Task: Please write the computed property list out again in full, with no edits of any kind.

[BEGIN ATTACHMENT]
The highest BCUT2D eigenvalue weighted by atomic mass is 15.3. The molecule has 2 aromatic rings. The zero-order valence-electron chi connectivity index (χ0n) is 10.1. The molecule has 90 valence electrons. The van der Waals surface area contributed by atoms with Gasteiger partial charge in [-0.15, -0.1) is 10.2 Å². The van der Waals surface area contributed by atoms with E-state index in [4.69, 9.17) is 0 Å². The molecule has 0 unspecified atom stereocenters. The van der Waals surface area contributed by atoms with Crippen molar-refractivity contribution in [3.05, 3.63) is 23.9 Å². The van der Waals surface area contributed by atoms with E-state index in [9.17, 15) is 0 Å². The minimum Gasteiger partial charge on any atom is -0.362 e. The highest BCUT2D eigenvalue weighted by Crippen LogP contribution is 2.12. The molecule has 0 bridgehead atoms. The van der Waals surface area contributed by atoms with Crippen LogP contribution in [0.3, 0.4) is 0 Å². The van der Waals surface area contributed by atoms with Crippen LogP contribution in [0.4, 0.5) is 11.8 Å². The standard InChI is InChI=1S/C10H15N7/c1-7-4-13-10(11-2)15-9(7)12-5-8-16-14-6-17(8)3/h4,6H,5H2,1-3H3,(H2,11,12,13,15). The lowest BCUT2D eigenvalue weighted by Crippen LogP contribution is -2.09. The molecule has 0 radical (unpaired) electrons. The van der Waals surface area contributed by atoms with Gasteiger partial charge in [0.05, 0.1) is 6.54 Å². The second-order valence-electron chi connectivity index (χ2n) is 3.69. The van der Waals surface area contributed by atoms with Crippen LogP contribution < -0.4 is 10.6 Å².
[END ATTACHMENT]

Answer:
The highest BCUT2D eigenvalue weighted by atomic mass is 15.3. The molecule has 2 aromatic rings. The zero-order valence-electron chi connectivity index (χ0n) is 10.1. The molecule has 90 valence electrons. The van der Waals surface area contributed by atoms with Gasteiger partial charge in [-0.15, -0.1) is 10.2 Å². The van der Waals surface area contributed by atoms with E-state index in [4.69, 9.17) is 0 Å². The molecule has 0 unspecified atom stereocenters. The van der Waals surface area contributed by atoms with Crippen molar-refractivity contribution in [3.05, 3.63) is 23.9 Å². The van der Waals surface area contributed by atoms with E-state index in [9.17, 15) is 0 Å². The minimum Gasteiger partial charge on any atom is -0.362 e. The highest BCUT2D eigenvalue weighted by Crippen LogP contribution is 2.12. The molecule has 0 bridgehead atoms. The van der Waals surface area contributed by atoms with Crippen LogP contribution in [0.3, 0.4) is 0 Å². The van der Waals surface area contributed by atoms with Crippen LogP contribution in [0.4, 0.5) is 11.8 Å². The standard InChI is InChI=1S/C10H15N7/c1-7-4-13-10(11-2)15-9(7)12-5-8-16-14-6-17(8)3/h4,6H,5H2,1-3H3,(H2,11,12,13,15). The lowest BCUT2D eigenvalue weighted by Crippen LogP contribution is -2.09. The molecule has 0 radical (unpaired) electrons. The van der Waals surface area contributed by atoms with Gasteiger partial charge in [0.05, 0.1) is 6.54 Å². The second-order valence-electron chi connectivity index (χ2n) is 3.69. The van der Waals surface area contributed by atoms with Crippen LogP contribution < -0.4 is 10.6 Å².